The terms "business object" and "domain object" are mutually exchangeable in common understanding in enterprise computing. Note that wikipedia links to the same article for both terms:
In re-motion, these terms are related, but not mutually exchangeable. Important differences exist, and this page clarifies these differences and the precise meaning of each term.
Both business objects and domain objects are collections of properties, modelled after the real-world entities you want to manage with your application. For example, if you want to manage people with your re-motion application, you might want person objects. A toy person object can consist of these (typed) properties:
- First name = "Sigmund"
- Surname = "Freud"
- Title = "Doctor"
- Birth date = "1856-05-06"
To this vague explanation all enterprise programmers can agree. What about the differences?
- a domain object can persist its value in a database
- a business object exposes an
IBusinessObjectinterface, so that a binding layer can discover which properties constitute the (business object)
If we understand the Dr. Freud object listed above as a business object, we know that we can use the
IBusinessObject interface to initiate a dialog like this:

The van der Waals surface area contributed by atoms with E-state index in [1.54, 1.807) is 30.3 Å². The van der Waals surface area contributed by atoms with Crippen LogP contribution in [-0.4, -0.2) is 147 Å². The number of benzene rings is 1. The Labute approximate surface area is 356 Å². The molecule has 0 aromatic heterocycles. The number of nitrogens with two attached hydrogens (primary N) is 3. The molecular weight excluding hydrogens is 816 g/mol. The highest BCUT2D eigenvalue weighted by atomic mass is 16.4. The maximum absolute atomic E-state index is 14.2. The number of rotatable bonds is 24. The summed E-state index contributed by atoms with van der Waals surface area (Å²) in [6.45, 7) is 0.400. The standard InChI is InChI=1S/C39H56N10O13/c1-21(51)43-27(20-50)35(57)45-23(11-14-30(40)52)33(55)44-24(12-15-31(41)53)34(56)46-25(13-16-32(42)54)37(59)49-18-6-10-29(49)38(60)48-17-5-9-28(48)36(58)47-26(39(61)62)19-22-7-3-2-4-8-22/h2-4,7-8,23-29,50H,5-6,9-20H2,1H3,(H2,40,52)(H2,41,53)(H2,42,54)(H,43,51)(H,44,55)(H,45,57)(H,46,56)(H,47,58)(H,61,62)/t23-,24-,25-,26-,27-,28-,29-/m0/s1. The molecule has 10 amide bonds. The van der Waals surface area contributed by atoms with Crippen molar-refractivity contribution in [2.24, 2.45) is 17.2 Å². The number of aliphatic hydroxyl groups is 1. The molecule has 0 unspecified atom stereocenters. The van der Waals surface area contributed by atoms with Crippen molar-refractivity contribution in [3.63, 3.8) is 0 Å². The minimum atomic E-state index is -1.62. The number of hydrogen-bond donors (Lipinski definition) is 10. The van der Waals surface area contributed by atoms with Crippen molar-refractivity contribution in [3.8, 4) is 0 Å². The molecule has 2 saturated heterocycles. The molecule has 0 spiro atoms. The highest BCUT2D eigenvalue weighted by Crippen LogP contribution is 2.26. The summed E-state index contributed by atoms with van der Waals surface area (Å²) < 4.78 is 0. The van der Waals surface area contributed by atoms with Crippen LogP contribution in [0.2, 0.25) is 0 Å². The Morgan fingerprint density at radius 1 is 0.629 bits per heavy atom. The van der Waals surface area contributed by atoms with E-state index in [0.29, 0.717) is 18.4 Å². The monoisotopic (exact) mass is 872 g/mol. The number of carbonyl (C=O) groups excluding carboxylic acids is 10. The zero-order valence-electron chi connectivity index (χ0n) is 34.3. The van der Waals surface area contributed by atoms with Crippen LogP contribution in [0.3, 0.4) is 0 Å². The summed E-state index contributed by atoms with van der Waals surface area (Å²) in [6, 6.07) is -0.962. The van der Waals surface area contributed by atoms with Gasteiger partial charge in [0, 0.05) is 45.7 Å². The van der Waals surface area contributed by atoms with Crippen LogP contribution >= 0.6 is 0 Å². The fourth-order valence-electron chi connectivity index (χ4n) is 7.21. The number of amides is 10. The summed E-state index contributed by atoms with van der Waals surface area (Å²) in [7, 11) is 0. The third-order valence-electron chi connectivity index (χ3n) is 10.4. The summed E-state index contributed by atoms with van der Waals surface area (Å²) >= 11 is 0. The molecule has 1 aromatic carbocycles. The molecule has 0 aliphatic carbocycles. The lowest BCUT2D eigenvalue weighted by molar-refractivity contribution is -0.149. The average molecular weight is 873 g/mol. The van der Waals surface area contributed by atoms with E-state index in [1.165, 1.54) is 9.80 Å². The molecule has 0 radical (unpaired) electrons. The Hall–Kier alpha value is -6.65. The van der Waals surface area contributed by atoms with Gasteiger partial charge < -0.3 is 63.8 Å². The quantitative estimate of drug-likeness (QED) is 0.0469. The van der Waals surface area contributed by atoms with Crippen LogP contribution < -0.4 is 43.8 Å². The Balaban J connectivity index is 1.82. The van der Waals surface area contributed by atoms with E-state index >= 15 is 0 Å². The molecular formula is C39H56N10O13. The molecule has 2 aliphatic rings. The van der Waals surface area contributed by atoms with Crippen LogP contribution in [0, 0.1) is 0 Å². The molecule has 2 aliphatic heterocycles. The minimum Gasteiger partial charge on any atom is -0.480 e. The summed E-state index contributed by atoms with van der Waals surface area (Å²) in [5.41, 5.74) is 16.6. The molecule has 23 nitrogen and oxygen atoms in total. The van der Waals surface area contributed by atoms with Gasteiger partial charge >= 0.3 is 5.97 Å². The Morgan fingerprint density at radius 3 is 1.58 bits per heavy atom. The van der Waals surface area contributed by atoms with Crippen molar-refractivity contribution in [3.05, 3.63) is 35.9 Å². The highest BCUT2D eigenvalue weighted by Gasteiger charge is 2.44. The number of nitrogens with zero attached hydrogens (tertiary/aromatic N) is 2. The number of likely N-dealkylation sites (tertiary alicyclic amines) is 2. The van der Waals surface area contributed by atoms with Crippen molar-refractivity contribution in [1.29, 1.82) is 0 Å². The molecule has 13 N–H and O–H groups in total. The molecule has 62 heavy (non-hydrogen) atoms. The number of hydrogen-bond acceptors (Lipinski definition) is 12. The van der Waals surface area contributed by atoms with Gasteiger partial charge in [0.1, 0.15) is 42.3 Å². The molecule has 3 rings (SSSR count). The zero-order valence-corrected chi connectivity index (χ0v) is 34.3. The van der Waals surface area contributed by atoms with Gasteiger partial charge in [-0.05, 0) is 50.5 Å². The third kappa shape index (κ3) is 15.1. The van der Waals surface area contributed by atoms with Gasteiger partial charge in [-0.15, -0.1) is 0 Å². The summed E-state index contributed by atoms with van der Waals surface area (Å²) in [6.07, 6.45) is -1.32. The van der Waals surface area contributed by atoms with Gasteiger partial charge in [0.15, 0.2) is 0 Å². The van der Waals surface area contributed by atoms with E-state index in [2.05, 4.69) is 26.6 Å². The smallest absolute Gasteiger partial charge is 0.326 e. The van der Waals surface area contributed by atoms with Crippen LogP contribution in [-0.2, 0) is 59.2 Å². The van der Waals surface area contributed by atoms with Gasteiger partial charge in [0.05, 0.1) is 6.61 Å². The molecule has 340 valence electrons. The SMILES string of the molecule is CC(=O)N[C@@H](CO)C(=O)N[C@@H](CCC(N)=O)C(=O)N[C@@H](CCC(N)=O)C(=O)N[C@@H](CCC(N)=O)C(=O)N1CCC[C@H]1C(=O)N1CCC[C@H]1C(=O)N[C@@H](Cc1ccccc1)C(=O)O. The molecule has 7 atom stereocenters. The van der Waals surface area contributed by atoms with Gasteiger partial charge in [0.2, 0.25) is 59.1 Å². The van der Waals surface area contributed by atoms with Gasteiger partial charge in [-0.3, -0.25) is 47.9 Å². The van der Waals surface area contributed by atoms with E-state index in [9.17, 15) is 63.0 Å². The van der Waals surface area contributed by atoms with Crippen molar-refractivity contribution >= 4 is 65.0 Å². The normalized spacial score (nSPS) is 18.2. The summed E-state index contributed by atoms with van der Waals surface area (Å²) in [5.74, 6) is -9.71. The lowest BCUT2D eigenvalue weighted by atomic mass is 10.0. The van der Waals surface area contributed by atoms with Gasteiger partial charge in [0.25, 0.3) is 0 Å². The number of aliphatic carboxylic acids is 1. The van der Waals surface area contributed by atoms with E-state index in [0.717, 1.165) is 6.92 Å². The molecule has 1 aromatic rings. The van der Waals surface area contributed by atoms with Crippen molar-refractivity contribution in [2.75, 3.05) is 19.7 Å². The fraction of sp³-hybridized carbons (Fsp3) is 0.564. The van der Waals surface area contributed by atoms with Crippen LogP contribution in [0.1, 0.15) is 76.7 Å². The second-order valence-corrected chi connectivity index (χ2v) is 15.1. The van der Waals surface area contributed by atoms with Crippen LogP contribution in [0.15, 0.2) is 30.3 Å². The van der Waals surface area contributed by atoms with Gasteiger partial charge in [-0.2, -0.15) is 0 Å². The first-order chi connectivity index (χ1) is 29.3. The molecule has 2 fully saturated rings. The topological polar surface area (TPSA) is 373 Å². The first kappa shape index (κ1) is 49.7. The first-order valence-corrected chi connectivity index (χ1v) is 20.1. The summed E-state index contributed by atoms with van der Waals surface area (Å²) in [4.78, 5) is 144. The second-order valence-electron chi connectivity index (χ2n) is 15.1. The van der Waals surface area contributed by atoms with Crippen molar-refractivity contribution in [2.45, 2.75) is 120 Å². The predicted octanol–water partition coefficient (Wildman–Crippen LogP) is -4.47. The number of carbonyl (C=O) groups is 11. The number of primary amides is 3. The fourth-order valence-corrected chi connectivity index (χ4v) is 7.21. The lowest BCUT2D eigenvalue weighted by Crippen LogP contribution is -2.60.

Note that re-store and re-bind are completely independent from each other.
- re-bind might bind to non-re-store objects (such implementations exist at rubicon)
- re-store might be used in a command line tool that has no need for re-bind, because nothing is displayed (such programs do exist mainly for data migration or diagnostics)
"Search objects" expose an
IBusinessObject interface, but are never persisted. Like domain objects, they are sets of typed properties, but these properties are search terms, not components of objects you want to manage. If you have person objects in your application, it is a good idea to have person search objects as well:
- First Name = whatever
- Surname = "Smith"
- Title = Ph.D.
- birth-date = before 1970-01-01
This search object represents a query that gives you all Ph.D.s named Smith who are born before 1970. It exposes an
- because it is made of typed properties
IBusinessObjectis useful for discovering typed properties
Conversely, domain objects DON'T expose an
IBusinessObject interface. If you want objects with persistence AND an
IBusinessObject interface, you must resort to bindable domain objects.
BindableDomainObject is the base class for all re-motion web applications, because they are domain objects (persistence) AND business objects (can be displayed by re-bind).